What You Need to Know: The sessions for The Beatles were when things began to look bad for the band’s solidarity. This is in part because of the presence of John’s new girlfriend Yoko Ono being in the studio with the band every second of every session, and in part because of the band’s recently established Apple record label, which by all accounts was a complete wreck of an organization from Day One.
External stress can’t account for everything, though - by all accounts the people in the group were becoming harder to work with. George Martin, the band’s producer since their very first album, abruptly left the sessions to go on vacation, and Geoff Emerick, The Beatles’ engineer since Revolver, announced that he was unwilling to continue working with the group midway through the sessions. Ringo himself left for awhile during the album’s recording, leaving Paul to drum on “Back in the USSR.” Most of the factors that led to the band’s eventual dissolution can be traced back to the sessions for The Beatles.
The Songs You’ve Heard: Let’s kill the elephant in the room first – maybe you haven’t heard the bizarre avant-garde tapestry of noise that is John and Yoko’s “Revolution 9,” but you’ve definitely heard of it. Maybe listen to it once so you know what it’s like, and then don’t listen again.
Now that that’s out of the way, I can talk about the real songs – the second disc of the White Album is a bit more obscure than the first, but “Revolution 1” is a slower version of the band’s earlier “Revolution,” which was the B-side of the “Hey Jude” single. Other familiar faces here are the raucous but ultimately-inconsequential “Birthday,” which has been played at every college birthday party since 1968, and Paul’s loud, messy “Helter Skelter,” which challenges his Beatles image just as effectively as does John’s “Julia.”
The Songs You Haven’t: One of these days I will get over the part of this where I say “well, it is hard to say what different people have heard and what they haven’t.” Today is apparently not that day.
George’s “Long Long Long” and “Savoy Truffle” are both excellent compositions from him, the former being a very soft, quiet number and the latter being a louder, goofier one about Eric Clapton’s love of sweets. It’s really too bad that they limited his input the way they did, because his songs are consistently this album’s highlights.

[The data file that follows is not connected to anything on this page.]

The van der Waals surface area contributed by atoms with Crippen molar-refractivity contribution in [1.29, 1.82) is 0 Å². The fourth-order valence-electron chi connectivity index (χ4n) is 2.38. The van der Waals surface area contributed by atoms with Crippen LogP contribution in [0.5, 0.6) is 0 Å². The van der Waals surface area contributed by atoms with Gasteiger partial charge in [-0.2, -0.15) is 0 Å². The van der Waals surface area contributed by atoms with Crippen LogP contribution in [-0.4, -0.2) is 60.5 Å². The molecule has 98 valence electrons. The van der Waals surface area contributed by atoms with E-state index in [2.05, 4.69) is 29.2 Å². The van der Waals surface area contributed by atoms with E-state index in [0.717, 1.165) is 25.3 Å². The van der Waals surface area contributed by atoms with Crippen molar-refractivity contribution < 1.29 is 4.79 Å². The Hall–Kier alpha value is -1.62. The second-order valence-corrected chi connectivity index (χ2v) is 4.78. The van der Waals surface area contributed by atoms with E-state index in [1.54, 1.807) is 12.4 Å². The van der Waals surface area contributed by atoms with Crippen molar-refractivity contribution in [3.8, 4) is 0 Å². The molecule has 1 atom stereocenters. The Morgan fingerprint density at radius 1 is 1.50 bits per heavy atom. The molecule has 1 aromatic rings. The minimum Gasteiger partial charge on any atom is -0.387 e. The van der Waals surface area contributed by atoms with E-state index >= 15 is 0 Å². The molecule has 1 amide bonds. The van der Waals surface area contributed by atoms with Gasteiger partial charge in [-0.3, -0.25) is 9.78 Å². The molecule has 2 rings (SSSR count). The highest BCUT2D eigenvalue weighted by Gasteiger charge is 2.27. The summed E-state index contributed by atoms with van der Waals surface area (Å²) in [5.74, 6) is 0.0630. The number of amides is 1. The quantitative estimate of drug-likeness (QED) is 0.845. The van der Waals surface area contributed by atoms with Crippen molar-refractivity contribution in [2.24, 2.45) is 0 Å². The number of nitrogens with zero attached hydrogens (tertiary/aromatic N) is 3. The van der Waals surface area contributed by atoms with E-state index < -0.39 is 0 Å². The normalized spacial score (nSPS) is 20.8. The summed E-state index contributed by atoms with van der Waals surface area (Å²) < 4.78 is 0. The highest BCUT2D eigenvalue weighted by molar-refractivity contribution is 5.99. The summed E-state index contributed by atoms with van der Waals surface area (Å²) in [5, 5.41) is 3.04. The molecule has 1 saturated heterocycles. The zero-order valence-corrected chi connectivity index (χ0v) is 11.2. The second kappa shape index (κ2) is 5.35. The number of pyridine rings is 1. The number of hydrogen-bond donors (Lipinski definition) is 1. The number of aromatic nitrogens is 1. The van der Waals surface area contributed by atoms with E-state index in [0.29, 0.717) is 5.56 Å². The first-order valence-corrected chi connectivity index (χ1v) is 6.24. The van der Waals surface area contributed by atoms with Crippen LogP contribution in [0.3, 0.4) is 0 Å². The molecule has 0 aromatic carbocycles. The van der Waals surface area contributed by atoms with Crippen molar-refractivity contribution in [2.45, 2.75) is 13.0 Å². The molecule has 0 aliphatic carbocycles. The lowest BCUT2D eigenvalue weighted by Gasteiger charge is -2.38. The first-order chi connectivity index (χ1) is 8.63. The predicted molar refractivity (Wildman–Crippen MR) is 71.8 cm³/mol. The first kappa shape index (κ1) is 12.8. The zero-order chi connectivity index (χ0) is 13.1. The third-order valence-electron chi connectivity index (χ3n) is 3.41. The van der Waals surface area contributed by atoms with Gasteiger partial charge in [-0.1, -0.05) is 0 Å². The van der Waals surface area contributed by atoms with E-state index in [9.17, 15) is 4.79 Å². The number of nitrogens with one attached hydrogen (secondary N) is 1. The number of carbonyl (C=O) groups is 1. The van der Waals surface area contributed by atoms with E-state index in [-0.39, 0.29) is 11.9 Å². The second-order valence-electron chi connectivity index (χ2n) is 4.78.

Paul’s “Honey Pie” and “Mother Nature’s Son” are another pair of softies, and while pretty they’re ultimately just fluff. “Honey Pie” in particular is the sort of pseudo old-timey, showtuney stuff of his that gets really tiresome after awhile.
One of the two best songs on this disc of the White Album is John’s “Sexy Sadie,” which began life as an attack on the Maharishi the band had visited earlier that year – word on the street was that he made a pass at one of the females in their party. The other is “Cry Baby Cry,” another of John’s willfully obscure songs – regardless of what its words mean, I think it’s nice.
Why I Like It: I consider the second half of the White Album to be inferior to the first half, though it may just be that “Revolution 9” ruins the average for all of the other songs. That doesn’t mean there isn’t some great stuff here, though.
The White Album is where The Beatles respective solo careers really began. You can hear bits of All Things Must Pass in “While My Guitar Gently Weeps” and “Long Long Long,” and some of the schmaltz that Paul turns in (“Honey Pie,” “Martha My Dear”) point to the frustrating mediocrity that would be his trademark for the next few decades. You can hear some of John’s political songs take root in “Revolution 1,” and the sparseness and emotion of Plastic Ono Band is heralded by “Julia.” You can even hear Ringo’s lack of ideas in “Don’t Pass Me By.”
Previous albums were recorded as a band. You can usually pick out a Paul song from a John song from a George song by the lead singer, but collaboration was frequent and the resultant songs were really the work of a very talented group. The Beatles, for better or worse, is more the work of four individuals than the work of a band.